and to encourage the government in a forceful way to invest in my community in Kingston. As I said, our campaign in the seat of Kingston
was very much a grassroots campaign. We had over 300 people help my campaign in some way.
As I said, the Liberal Party couldn’t even find people to come and stand at polling booths.
There are many, many people in our community who I would like to thank. I would like to
thank particularly my campaign team, who worked so very hard over a long period. In particular
I mention Emmanuel Cusack, the campaign manager; Jennifer Allison, the deputy campaign manager;
Jason Byrne; Gemma Paech; Nathan Fiedler; Charlie Wenk; Arabella Wauchope; and the Douglas-Byrne
family—Kylie, Alistair, Laura, Lachie and Cameron. They say that if you stick together
as a family you go a long way. I tell you what, this family went above and beyond helping
us in our campaign, and I’d like to sincerely thank them. We had many, many volunteers, as I said. Over
300 people helped out during my campaign in some way. I can’t name everyone, but I’d like
to thank Alex Dalton, Alison Taylor, Angela Zefi, Bob Ansell, Camilla Howard-Luck, Christina
Barrington-Kerr, Grace Nankivell, Jim Phillips, John Gauci, Jonette Thorsteinsen, Katherine
Baldock, Lucy Fordham, Mark McEwen, Matt Priest, Naomi Piper, Phil and Jo Giles, Sam Chapman,
Shirley Smith and Vic Phillis. They were some of the people who put an enormous amount of
time and energy into coming up to help us. Without them the campaign would not have got
to so many doors, talked to so many people and had such a grassroots effect. As you know, Madam Deputy Speaker Bird, I
have been so lucky over my almost 12 years in parliament to have some of the best staff
ever supporting me in the job I do. Election night, I have to say, was an emotional night,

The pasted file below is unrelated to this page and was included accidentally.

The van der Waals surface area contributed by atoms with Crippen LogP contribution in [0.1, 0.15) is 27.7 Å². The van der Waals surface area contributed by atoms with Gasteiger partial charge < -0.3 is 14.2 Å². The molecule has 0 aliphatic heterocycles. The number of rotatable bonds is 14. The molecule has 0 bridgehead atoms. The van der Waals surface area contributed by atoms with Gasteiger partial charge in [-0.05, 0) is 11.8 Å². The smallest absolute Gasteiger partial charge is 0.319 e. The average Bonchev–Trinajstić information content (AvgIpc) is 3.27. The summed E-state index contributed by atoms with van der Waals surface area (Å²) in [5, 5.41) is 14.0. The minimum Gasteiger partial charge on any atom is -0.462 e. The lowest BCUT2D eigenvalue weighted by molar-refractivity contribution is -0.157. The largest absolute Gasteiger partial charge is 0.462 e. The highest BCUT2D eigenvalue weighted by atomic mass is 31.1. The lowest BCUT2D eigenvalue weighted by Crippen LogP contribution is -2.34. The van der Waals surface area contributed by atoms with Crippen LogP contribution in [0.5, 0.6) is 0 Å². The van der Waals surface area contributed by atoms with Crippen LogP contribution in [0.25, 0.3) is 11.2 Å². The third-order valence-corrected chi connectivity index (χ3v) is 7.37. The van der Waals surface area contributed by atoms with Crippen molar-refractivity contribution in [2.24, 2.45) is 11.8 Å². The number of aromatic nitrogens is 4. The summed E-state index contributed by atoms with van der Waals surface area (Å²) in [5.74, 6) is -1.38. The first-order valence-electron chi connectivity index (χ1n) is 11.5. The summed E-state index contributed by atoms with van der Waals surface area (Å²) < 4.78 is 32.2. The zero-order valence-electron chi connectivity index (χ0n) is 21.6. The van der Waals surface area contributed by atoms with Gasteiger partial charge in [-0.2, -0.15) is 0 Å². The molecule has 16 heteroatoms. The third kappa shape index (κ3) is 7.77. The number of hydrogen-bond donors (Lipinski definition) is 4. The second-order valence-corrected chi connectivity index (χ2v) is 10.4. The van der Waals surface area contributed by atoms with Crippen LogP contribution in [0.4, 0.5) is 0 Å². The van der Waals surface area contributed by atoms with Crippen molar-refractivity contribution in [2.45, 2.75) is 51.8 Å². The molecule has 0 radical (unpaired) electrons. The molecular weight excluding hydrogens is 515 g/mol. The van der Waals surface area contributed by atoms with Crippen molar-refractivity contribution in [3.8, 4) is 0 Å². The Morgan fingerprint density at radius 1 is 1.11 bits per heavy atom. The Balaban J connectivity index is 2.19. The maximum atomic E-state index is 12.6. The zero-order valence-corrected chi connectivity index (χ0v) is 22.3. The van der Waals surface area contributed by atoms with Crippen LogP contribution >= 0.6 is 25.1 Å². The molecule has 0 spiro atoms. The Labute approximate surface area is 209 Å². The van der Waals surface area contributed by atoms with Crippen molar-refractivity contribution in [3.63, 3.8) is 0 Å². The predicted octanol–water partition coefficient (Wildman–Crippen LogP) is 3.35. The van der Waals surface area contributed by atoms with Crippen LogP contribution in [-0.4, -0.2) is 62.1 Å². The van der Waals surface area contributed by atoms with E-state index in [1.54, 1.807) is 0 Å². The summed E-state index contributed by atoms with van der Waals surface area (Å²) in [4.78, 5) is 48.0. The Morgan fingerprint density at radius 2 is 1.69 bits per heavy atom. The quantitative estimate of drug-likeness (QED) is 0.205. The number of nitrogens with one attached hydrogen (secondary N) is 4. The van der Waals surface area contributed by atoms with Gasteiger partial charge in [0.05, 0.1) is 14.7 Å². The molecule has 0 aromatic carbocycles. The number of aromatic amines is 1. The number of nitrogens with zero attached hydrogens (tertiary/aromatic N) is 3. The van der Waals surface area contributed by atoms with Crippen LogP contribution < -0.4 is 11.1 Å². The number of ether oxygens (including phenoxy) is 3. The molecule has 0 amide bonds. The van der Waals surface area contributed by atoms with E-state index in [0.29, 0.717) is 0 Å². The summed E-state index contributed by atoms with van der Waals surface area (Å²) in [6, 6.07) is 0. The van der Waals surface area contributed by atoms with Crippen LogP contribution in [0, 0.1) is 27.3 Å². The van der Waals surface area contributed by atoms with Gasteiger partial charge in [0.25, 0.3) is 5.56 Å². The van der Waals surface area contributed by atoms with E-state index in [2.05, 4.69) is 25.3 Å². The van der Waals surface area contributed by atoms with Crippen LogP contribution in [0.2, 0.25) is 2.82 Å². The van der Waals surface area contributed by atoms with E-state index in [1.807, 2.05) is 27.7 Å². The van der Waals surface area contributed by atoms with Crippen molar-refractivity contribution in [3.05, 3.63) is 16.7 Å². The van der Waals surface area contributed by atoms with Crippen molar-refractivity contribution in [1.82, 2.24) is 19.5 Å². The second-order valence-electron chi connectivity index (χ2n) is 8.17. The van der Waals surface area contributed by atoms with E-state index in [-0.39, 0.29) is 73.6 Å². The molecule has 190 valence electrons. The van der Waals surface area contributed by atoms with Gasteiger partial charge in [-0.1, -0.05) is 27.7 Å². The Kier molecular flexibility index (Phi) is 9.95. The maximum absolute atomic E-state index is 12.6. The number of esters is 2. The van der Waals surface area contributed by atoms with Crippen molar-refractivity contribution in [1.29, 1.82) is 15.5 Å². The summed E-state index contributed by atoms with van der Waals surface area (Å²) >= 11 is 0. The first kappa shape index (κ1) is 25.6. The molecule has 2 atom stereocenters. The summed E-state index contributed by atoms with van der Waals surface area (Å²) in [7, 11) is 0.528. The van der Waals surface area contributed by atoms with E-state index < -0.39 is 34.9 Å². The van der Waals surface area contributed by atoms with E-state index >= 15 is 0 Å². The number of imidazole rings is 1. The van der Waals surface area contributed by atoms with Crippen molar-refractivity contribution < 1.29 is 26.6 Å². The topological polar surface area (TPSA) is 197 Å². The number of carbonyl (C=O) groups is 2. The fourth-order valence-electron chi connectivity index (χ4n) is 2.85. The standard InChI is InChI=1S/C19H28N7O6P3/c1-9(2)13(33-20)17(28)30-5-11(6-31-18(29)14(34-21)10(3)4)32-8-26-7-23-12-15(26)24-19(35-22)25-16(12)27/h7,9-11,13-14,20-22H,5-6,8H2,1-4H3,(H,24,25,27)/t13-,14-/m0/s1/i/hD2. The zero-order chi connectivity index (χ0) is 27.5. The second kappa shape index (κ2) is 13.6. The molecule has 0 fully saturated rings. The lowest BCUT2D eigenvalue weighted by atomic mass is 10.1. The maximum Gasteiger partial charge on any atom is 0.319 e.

because we did receive strong support in the seat of Kingston but didn’t get there in forming
government. But what I said on election night still stands today. My staff—my former staff
and my current staff—turn up to work every day not just to support the Labor Party and
not just to support me in the job I do but because they care deeply about our community.
Every day in our electorate office they help people who need help the most. They often
help people at a time when they’re frustrated and have given up on government. They often
help people in very dire situations where those individuals, community members, don’t
have anywhere else to turn. So I would like to sincerely thank the staff, who not only
worked on my election campaign but come in every day to help those in our community who
need that support. I’d like to thank Ethne Lange, Jemma Slevec, Michael Picton, Michelle
Wilby and Sarah Huy, who worked in my electorate office and in my office in Adelaide. I also
recognise the immense support I got from Kate Hanns and Owen Torpy, who have supported me
in my shadow ministerial role. My staff, who put in an enormous amount of
effort and care, are themselves supported by their partners. I’d like to give a collective
shout-out to their partners, who often get roped in against their will to help out on
my campaign, because the staff are so dedicated encourage them to do just that. I also recognise I’ve had new staff come on
board since the election, and their commitment to and care for our community have impressed
me amazingly. I think the previous speaker said that a role in the electorate office
is a pretty unique one, and I’d like to recognise all those who work in electorate offices and
the work they do. There isn’t a really clear job description for electorate office staff.
They have to be across everything and be jacks-of-all-trades, and I’d like to recognise that. The Labor Party is a collective movement and
a collective party, so there are many people I would like to thank and recognise. I do